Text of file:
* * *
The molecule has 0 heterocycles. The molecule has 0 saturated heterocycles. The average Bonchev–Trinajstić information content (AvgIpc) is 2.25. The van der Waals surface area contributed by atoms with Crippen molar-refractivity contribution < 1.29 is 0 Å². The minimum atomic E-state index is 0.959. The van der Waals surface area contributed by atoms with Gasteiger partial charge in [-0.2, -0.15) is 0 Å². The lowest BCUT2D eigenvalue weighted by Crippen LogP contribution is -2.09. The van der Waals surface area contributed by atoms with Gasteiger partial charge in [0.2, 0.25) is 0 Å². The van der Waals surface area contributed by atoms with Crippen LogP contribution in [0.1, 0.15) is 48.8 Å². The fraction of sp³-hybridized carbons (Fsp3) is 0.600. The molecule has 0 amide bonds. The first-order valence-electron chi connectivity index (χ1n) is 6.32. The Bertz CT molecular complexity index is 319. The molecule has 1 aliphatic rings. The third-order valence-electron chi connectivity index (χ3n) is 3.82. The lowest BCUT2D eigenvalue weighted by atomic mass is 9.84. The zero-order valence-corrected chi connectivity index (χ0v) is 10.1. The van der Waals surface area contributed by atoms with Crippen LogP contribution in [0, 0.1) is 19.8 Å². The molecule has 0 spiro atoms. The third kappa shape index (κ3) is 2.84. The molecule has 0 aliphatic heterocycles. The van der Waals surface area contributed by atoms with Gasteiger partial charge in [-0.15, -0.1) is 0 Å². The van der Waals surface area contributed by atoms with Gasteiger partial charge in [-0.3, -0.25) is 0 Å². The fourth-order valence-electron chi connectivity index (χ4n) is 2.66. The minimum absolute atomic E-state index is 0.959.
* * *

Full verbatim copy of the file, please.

The molecule has 0 heterocycles. The molecule has 0 saturated heterocycles. The average Bonchev–Trinajstić information content (AvgIpc) is 2.25. The van der Waals surface area contributed by atoms with Crippen molar-refractivity contribution < 1.29 is 0 Å². The minimum atomic E-state index is 0.959. The van der Waals surface area contributed by atoms with Gasteiger partial charge in [-0.2, -0.15) is 0 Å². The lowest BCUT2D eigenvalue weighted by Crippen LogP contribution is -2.09. The van der Waals surface area contributed by atoms with Gasteiger partial charge in [0.2, 0.25) is 0 Å². The van der Waals surface area contributed by atoms with Crippen LogP contribution in [0.1, 0.15) is 48.8 Å². The fraction of sp³-hybridized carbons (Fsp3) is 0.600. The molecule has 0 amide bonds. The first-order valence-electron chi connectivity index (χ1n) is 6.32. The Bertz CT molecular complexity index is 319. The molecule has 1 aliphatic rings. The third-order valence-electron chi connectivity index (χ3n) is 3.82. The lowest BCUT2D eigenvalue weighted by atomic mass is 9.84. The zero-order valence-corrected chi connectivity index (χ0v) is 10.1. The van der Waals surface area contributed by atoms with Crippen LogP contribution in [0, 0.1) is 19.8 Å². The molecule has 0 spiro atoms. The third kappa shape index (κ3) is 2.84. The molecule has 0 aliphatic heterocycles. The van der Waals surface area contributed by atoms with Gasteiger partial charge in [-0.15, -0.1) is 0 Å². The van der Waals surface area contributed by atoms with Gasteiger partial charge in [-0.3, -0.25) is 0 Å². The fourth-order valence-electron chi connectivity index (χ4n) is 2.66. The minimum absolute atomic E-state index is 0.959.